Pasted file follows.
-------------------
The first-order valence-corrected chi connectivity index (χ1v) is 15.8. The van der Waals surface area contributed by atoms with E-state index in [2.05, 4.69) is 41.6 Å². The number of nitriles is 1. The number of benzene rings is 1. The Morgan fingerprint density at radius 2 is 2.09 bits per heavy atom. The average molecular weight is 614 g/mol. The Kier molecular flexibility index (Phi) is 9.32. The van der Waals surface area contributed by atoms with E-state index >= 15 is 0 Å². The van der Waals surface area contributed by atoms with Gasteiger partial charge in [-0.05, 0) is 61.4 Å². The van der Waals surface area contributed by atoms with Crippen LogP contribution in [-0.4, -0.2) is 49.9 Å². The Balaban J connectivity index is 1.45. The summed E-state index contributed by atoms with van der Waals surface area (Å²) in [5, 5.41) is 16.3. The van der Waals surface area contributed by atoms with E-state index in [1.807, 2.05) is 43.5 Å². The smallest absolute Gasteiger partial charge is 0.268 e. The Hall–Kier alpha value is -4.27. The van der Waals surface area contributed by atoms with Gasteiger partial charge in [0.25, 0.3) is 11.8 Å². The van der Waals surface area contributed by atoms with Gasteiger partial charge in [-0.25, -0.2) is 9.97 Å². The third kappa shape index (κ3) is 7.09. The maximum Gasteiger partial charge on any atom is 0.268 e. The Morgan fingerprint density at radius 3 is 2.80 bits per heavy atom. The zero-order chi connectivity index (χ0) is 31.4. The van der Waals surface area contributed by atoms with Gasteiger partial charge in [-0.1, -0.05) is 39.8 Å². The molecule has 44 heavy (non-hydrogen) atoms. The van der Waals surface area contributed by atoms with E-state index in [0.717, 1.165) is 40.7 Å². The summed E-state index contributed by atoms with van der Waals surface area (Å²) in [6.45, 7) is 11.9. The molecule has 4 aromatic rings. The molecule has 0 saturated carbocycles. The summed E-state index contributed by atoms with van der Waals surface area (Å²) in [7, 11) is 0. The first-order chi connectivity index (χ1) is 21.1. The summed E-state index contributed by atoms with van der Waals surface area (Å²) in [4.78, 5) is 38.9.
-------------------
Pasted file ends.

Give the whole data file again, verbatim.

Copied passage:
The first-order valence-corrected chi connectivity index (χ1v) is 15.8. The van der Waals surface area contributed by atoms with E-state index in [2.05, 4.69) is 41.6 Å². The number of nitriles is 1. The number of benzene rings is 1. The Morgan fingerprint density at radius 2 is 2.09 bits per heavy atom. The average molecular weight is 614 g/mol. The Kier molecular flexibility index (Phi) is 9.32. The van der Waals surface area contributed by atoms with E-state index >= 15 is 0 Å². The van der Waals surface area contributed by atoms with Gasteiger partial charge in [-0.05, 0) is 61.4 Å². The van der Waals surface area contributed by atoms with Crippen LogP contribution in [-0.4, -0.2) is 49.9 Å². The Balaban J connectivity index is 1.45. The summed E-state index contributed by atoms with van der Waals surface area (Å²) in [5, 5.41) is 16.3. The van der Waals surface area contributed by atoms with E-state index in [1.807, 2.05) is 43.5 Å². The smallest absolute Gasteiger partial charge is 0.268 e. The Hall–Kier alpha value is -4.27. The van der Waals surface area contributed by atoms with Gasteiger partial charge in [0.25, 0.3) is 11.8 Å². The van der Waals surface area contributed by atoms with Gasteiger partial charge in [-0.25, -0.2) is 9.97 Å². The third kappa shape index (κ3) is 7.09. The maximum Gasteiger partial charge on any atom is 0.268 e. The Morgan fingerprint density at radius 3 is 2.80 bits per heavy atom. The zero-order chi connectivity index (χ0) is 31.4. The van der Waals surface area contributed by atoms with Gasteiger partial charge in [-0.1, -0.05) is 39.8 Å². The molecule has 44 heavy (non-hydrogen) atoms. The van der Waals surface area contributed by atoms with E-state index in [0.717, 1.165) is 40.7 Å². The summed E-state index contributed by atoms with van der Waals surface area (Å²) in [6.45, 7) is 11.9. The molecule has 4 aromatic rings. The molecule has 0 saturated carbocycles. The summed E-state index contributed by atoms with van der Waals surface area (Å²) in [7, 11) is 0. The first-order chi connectivity index (χ1) is 21.1. The summed E-state index contributed by atoms with van der Waals surface area (Å²) in [4.78, 5) is 38.9.